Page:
Which careers only require a bachelor's degree

The agony of choice after graduation

All work submitted and all exams completed? Do you want to start your day-to-day work right now or do you want to pursue another degree, perhaps a master’s degree or a PhD? At a university or college? Part-time study or a dual study program? Or maybe start your own company right away and stand on your own two feet? Many doors are open to you after you graduate. Before you open up one or the other, you should be clear about which career you are aiming for and what you are ready to accept for it. As in everything else in life, there are advantages and disadvantages to making this decision about which path to take, which must be weighed carefully.

Graduates who have their first professional qualification under their belt are faced with the decision of whether to start further studies or whether they prefer to start their professional life straight away. The fact is: Anyone who is still completing a diploma or master's degree usually decides to start their career. However, the Bachelor / Master system has unsettled many. Some Bakk graduates do not yet feel sufficiently qualified and hope to increase their job chances by specializing in a Master’s degree. For example, 85 percent of applicants opt for a postgraduate master’s degree at the latest two years after their bachelor’s degree.

Do you want to work straight away or have a master's degree?

There is no question that a master’s degree makes sense for the sole purpose of developing analytical and social skills. But the higher salary - although it no longer plays the decisive role for many newcomers - must not be ignored. The fact is that master or. Magister graduates initially earn up to 350 euros more gross than Bachelor graduates. In addition, the wage gap becomes even greater over the years. The salary advantage of Bachelor graduates due to earlier career entry is therefore not an argument against a Master’s degree in the medium to long term.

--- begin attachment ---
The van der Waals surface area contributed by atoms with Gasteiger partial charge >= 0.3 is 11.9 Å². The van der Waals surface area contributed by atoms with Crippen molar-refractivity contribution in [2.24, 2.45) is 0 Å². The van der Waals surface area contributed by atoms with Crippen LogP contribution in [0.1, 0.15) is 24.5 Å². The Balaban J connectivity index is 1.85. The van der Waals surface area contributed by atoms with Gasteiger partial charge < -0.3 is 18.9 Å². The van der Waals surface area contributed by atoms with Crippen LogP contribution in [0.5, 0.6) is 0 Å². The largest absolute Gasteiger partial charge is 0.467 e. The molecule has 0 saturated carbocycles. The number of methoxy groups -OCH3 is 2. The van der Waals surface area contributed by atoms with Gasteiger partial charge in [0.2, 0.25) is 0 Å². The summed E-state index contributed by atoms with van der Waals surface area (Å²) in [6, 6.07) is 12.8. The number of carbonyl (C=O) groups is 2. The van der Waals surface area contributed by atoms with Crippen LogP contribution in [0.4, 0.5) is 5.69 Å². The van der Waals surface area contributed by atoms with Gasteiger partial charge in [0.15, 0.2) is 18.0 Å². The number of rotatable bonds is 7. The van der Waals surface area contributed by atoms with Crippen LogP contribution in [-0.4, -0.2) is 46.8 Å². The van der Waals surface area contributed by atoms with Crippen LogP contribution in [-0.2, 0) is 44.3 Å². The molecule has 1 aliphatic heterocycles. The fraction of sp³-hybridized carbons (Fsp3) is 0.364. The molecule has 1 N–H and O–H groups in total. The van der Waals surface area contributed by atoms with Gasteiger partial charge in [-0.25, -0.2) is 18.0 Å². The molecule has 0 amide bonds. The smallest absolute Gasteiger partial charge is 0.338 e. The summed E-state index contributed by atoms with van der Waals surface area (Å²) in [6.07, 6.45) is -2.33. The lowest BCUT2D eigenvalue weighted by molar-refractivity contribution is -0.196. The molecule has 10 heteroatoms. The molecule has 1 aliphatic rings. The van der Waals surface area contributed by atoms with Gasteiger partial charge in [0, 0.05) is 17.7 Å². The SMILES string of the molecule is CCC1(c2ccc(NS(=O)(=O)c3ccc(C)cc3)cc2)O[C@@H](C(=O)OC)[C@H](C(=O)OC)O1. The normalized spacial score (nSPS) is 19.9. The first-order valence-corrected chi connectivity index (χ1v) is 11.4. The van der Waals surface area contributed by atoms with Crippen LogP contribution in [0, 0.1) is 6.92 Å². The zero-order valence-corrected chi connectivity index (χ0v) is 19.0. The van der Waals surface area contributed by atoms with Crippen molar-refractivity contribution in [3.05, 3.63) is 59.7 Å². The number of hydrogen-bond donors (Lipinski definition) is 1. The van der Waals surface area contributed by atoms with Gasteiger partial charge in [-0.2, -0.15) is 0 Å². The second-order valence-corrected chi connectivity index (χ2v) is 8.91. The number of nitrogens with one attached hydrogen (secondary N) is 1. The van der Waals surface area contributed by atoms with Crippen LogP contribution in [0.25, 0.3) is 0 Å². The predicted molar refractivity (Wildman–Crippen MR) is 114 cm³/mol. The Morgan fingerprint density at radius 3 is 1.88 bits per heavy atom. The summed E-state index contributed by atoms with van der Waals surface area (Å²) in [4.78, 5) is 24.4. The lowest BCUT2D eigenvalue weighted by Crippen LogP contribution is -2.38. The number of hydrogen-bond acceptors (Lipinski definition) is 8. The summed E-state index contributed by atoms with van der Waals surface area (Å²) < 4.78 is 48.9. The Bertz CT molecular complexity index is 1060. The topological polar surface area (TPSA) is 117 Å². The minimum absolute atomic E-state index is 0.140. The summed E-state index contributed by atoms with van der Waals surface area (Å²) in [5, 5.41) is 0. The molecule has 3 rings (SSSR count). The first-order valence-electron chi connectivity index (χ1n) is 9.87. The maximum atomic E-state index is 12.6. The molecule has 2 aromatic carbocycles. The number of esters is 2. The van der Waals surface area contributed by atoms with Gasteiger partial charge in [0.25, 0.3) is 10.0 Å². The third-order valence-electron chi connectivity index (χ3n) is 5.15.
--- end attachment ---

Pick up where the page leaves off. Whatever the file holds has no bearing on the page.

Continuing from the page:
Job after graduation

Anyone who already feels ready for professional life should be on the lookout for suitable job offers a few months before graduation. But there is no guarantee that you will find the right job straight away. However, you increase your chances if you consider beforehand which positions and industries are of interest to you. The following questions will help you:

Check for career choice:

  • What do I enjoy? "
  • What am I good at?
  • What do I do in my free time? How much time do I take for this? Do I want to forego these leisure activities?
  • What subjects was I good at? Which subjects do I prefer less?
  • What are my strengths and weaknesses?
  • What am I committed to?

The first days in the new job

Did you get an acceptance? Congratulations! But the nervousness during the job interview often continues in the first few days of work. Finally, there are still many uncertainties: Do I get along with my colleagues? Does the area of ​​activity suit me? Do I meet the expectations? But don't worry: if you keep a few basic things in mind, not much can go wrong.

Good time management: You should arrive on time and allow enough time for a possible traffic jam, etc. However, if you are late, you should have the number of your direct supervisor ready so that you can let them know and apologize.

Adhere to the dress code: Depending on the industry and company philosophy, there are different views on the right clothing style. Ideally, you should ask before your first